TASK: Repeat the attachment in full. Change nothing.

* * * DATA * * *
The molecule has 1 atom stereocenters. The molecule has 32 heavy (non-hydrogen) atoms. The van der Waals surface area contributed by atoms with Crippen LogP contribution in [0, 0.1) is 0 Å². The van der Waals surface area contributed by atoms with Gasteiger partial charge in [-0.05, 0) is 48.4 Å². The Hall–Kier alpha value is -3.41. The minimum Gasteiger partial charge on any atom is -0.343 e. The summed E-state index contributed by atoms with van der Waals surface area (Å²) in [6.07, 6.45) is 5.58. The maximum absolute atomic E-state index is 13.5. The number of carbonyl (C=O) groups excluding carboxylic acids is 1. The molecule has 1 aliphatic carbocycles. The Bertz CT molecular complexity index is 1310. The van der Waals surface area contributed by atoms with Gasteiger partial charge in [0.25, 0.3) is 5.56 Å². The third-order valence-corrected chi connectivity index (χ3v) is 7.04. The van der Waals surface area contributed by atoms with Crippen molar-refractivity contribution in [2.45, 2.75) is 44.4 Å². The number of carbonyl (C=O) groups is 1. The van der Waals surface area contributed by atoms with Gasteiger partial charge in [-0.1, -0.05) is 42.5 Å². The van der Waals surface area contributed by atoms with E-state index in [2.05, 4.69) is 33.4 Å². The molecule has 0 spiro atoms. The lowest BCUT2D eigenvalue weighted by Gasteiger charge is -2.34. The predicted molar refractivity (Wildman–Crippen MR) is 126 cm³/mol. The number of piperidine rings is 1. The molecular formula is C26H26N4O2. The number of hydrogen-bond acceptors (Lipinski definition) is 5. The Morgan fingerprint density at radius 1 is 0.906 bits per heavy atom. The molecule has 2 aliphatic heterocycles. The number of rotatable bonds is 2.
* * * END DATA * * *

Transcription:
The molecule has 1 atom stereocenters. The molecule has 32 heavy (non-hydrogen) atoms. The van der Waals surface area contributed by atoms with Crippen LogP contribution in [0, 0.1) is 0 Å². The van der Waals surface area contributed by atoms with Gasteiger partial charge in [-0.05, 0) is 48.4 Å². The Hall–Kier alpha value is -3.41. The minimum Gasteiger partial charge on any atom is -0.343 e. The summed E-state index contributed by atoms with van der Waals surface area (Å²) in [6.07, 6.45) is 5.58. The maximum absolute atomic E-state index is 13.5. The number of carbonyl (C=O) groups excluding carboxylic acids is 1. The molecule has 1 aliphatic carbocycles. The Bertz CT molecular complexity index is 1310. The van der Waals surface area contributed by atoms with Gasteiger partial charge in [0.25, 0.3) is 5.56 Å². The third-order valence-corrected chi connectivity index (χ3v) is 7.04. The van der Waals surface area contributed by atoms with Crippen molar-refractivity contribution in [2.45, 2.75) is 44.4 Å². The number of carbonyl (C=O) groups is 1. The van der Waals surface area contributed by atoms with Gasteiger partial charge in [-0.1, -0.05) is 42.5 Å². The van der Waals surface area contributed by atoms with E-state index in [2.05, 4.69) is 33.4 Å². The molecule has 0 spiro atoms. The lowest BCUT2D eigenvalue weighted by Gasteiger charge is -2.34. The predicted molar refractivity (Wildman–Crippen MR) is 126 cm³/mol. The number of piperidine rings is 1. The molecular formula is C26H26N4O2. The number of hydrogen-bond acceptors (Lipinski definition) is 5. The Morgan fingerprint density at radius 1 is 0.906 bits per heavy atom. The molecule has 2 aliphatic heterocycles. The number of rotatable bonds is 2.